But for the majority of developers, particularly those running small teams and living hand-to-mouth, FGL is an extremely attractive prospect, and not simply because it trims the red tape.

“[A big buyer like] Microsoft requires a three million dollar insurance coverage for games – it’s an expensive annual premium,” says Hughes. “Obviously a lot of independent developers can’t afford that. The cheapest three million dollar coverage you can get for cyber-liability and errors and omissions and so forth is probably ten or twenty thousand dollars a year. So we have Easy License – the buyer will sign a contract with us, and we’ll do the deal with the developers, and we have all this insurance coverage and do all the taxes.”

It works out in the buyer’s favour too, Hughes says. Mega-portals like Microsoft or Yahoo want to bulk-buy content – having one point of sale is extremely efficient for them.

“And then there’s the payment,” Hughes says. “If we work with a big company who we know is going to pay us, sometimes they’ll take 60 or 90 days. If you’re living paycheque to paycheque, that might mean you can’t feed yourself! But we know we’re going to be paid, so we pay the developer on day one and wait to get that money back from Microsoft, or whoever. Most of these developers are small teams – their main goal is to make games. And really that’s been our goal: to help devs focus on what they love to do, so they don’t have to wear their business hat, marketing hat or their legal hat.”

Easy money?

Easy money, then? Rich Davey, technical director at Aardman Digital and the man behind webgaming outfit Photonstorm, is a little more measured in his adulation of the Flash game market. With so many games per week, he observes, the cards are very much in the sponsors hands.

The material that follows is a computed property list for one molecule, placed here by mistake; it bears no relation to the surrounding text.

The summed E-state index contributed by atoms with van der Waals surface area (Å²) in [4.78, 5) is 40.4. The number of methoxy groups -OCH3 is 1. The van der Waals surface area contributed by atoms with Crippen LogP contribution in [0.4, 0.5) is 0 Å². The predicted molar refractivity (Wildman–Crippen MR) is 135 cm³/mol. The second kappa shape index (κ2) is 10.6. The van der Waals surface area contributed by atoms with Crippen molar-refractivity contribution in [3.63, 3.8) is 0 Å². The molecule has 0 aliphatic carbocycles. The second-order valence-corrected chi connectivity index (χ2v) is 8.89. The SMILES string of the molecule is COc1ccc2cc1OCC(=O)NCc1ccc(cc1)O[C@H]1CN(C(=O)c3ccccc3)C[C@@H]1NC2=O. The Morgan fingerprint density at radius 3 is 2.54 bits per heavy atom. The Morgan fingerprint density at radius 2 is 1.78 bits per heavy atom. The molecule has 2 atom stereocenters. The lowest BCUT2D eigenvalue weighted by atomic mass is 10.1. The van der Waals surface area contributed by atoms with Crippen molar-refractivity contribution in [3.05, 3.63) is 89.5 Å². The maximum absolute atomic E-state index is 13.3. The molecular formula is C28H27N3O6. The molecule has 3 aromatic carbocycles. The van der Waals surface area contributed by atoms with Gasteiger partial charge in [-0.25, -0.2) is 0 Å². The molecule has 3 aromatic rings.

“Sponsors have a phenomenal choice,” he says. “If you’re subscribed to FGL’s new games bulletin you’ll be hit with 30 or 40 new games on a Monday and 20 new games a day throughout the week. Competition among the sponsors isn’t as high. The specifications on the sponsor side of it has gone up, because there are so many good games out there, but the sponsorship money hasn’t risen to match that. The majority of developers mix in the indie side of it with contract work and use that to supplement their income. But the money is there if your games are good and you target it correctly.”

Targeting is a tricky issue, however. When we ask what sorts of games command the big money, FGL’s Hughes is clear that no one genre or aesthetic dominates the scene.

“Most of our active sponsors are part of the youngish male action audience,” he admits. “They like zombie games and RPGs and shooters. But that’s not indicative of the market; that’s indicative of the people who are really active on our site. When a developer releases a really kick-ass Mahjong game, that thing sells for a crazy amount of money. It’s just you’ve got two sponsors interested in it instead of ten. The games that are getting a tonne of money are sequels. It’s a guaranteed home run for the sponsor.”

Even so, Hughes admits that it’s extremely unlikely to see a million dollar sponsorship deal being made. There’s a ceiling to the market which limits devs from making the kind of colossal sums fabled on iPhone. Just why the Flash gaming scene remains attractive despite this is the subject of Thursday’s instalment, in which we look at Flash’s threats and competitors and discover why it still comes out on top.(Source:next-gen